Psoriasis is a complicated and persistent skin disease that got its name from the Greek word for "itch." The skin can become inflamed, with thickened red, areas with shiny scales. The scalp, elbows, knees, face, lower back, groin and genitals, arms, legs, palms and soles, body folds and nails are the areas most commonly affected by psoriasis. Oftentimes, it will appear in the same place on both sides of the body.
The most common form of psoriasis is called "plaque psoriasis"—about 80 percent of people with psoriasis have this type.
Psoriasis can be a condition of extremes. In some cases it is so mild that people don't know they have it. Other cases are so severe that it can cover large areas of the body. The good news is that there are treatments and medications that help even the most severe cases.
It is estimated that in the United States two out of every hundred people have psoriasis. Approximately 150,000 new cases occur each year. Psoriasis is not contagious. It often runs in families because it has a genetic component that makes certain people more likely to develop it.
The cause is unknown. Some studies, however, point to an abnormality in the functioning of key white cells in the blood stream triggering inflammation in the skin. Because of the inflammation, the skin sheds too rapidly and produces the red, silvery scales. Psoriasis can also be triggered by infections, emotional stress, injuries to the skin and reactions to certain drugs. Flare-ups are often worse in the winter, because of dry skin and a lack of sunlight.
Psoriasis can differ in severity, duration, location, and in shape and pattern. The most common form begins with little red bumps. The bumps can grow larger and then scales form. While the top scales flake off easily and often, scales below the surface stick together. When they are removed, the tender, exposed skin bleeds. These small red areas then grow, sometimes becoming quite large.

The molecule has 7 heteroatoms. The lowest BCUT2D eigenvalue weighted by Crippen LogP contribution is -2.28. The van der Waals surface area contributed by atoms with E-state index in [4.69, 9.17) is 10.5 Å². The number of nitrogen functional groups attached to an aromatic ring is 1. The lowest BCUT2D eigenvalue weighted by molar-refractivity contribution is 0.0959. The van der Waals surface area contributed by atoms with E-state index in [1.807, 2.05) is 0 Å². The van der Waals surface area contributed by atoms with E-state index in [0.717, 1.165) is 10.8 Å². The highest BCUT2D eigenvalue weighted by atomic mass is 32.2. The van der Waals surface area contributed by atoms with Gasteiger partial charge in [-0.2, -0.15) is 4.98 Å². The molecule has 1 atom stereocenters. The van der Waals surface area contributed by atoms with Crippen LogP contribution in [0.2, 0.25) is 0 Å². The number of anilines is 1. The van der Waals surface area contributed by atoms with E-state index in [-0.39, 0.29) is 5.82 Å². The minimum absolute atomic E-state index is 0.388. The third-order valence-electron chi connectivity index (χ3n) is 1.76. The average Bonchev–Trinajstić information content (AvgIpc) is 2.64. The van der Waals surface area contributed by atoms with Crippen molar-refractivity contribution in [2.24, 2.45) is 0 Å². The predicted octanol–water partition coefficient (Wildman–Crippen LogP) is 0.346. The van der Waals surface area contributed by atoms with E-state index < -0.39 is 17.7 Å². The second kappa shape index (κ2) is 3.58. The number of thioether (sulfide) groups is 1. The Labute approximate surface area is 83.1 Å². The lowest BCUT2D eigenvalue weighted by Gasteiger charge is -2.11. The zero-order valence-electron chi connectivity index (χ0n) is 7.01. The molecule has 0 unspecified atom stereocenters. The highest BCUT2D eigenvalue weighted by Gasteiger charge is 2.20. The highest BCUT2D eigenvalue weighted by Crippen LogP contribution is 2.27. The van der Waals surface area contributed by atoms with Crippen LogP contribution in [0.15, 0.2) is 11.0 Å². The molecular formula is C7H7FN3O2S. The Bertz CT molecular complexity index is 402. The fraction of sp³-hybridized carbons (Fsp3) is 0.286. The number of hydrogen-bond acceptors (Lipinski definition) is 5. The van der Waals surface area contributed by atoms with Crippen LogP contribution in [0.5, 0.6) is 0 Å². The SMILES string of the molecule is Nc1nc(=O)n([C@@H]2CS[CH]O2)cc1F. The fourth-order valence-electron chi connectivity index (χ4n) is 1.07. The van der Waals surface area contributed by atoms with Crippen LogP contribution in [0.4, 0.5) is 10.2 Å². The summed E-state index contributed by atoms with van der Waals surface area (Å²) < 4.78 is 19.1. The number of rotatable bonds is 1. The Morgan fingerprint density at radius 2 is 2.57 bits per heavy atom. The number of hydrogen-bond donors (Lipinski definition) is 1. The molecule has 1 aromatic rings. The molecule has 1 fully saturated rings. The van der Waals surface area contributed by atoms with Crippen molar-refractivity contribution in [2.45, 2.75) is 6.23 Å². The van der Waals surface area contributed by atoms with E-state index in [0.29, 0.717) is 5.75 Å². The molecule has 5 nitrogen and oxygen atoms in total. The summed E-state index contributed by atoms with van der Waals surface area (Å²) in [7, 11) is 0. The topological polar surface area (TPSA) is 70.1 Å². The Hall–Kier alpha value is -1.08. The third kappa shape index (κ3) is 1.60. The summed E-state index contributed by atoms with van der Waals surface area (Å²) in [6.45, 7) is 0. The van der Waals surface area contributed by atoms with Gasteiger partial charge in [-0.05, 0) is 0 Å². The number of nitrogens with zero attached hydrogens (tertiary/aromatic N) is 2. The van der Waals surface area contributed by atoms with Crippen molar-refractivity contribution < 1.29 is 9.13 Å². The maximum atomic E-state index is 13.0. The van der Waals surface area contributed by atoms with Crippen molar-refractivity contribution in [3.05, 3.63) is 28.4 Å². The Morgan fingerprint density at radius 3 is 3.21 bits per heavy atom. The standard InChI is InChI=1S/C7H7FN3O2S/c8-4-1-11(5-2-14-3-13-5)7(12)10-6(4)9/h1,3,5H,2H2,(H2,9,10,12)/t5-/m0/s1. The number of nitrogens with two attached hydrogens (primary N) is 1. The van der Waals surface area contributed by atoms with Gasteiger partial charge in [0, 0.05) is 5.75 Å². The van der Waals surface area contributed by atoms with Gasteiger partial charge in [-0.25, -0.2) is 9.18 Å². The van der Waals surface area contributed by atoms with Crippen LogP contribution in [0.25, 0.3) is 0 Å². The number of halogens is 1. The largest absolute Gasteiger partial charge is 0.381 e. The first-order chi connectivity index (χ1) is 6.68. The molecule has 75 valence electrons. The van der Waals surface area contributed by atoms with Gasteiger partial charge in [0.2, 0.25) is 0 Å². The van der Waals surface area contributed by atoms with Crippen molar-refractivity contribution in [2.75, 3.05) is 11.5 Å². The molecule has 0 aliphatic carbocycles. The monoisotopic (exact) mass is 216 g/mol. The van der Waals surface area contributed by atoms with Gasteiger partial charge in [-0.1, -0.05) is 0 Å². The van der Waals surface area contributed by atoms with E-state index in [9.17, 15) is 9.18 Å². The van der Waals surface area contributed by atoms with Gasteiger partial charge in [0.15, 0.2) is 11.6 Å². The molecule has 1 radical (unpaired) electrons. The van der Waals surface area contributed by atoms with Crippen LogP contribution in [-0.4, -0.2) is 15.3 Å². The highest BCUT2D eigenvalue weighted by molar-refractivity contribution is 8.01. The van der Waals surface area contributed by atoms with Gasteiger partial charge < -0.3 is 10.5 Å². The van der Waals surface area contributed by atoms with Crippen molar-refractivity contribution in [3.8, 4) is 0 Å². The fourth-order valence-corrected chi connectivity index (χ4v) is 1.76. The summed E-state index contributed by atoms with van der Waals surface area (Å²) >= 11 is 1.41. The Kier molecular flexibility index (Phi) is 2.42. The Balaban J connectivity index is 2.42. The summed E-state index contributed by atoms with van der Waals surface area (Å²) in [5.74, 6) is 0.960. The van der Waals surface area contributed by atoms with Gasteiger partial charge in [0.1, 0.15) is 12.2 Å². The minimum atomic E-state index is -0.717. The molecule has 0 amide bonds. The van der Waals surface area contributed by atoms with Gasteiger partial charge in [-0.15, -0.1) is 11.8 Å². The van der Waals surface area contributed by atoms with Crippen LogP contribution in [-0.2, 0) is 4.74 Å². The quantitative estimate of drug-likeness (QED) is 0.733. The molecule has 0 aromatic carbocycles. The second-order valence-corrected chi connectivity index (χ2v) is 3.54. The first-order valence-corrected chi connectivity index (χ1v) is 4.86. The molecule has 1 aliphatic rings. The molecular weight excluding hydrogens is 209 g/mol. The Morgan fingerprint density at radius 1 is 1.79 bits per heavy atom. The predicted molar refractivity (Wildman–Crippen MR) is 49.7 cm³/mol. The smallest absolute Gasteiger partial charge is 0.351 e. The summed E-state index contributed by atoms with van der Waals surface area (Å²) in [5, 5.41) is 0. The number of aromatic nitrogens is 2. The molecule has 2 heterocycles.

Psoriasis affecting nails have tiny pits on them. Nails may loosen, thicken or crumble. Nail psoriasis can be difficult to treat. Inverse psoriasis occurs in the armpit, under the breast and in skin folds around the groin, buttocks, and genitals.
Dermatologists diagnose psoriasis by examining the skin, nails, and scalp. If the diagnosis is in doubt, a skin biopsy is usually helpful.
The goal is to reduce inflammation and to control shedding of the skin. Moisturizing creams and lotions loosen scales and help control itching. Special diets have not been successful in treating psoriasis, except in isolated cases.
Treatment is based on a patient's health, age, lifestyle, and the severity of the psoriasis. Different types of treatment, including light therapy (which requires several visits) may be needed.
Our doctors may prescribe topical medications to apply to the skin containing cortisone-like compounds, synthetic vitamin D, tar, or anthralin. These may be used in combination with natural sunlight or ultraviolet light. The most severe forms of psoriasis may require oral medications, with or without light treatment.
Sunlight exposure helps the majority of people with psoriasis but obviously it must be used cautiously to avoid the risk of developing skin cancer.
Treatment is available...Come see the Dermatologist for specific treatment.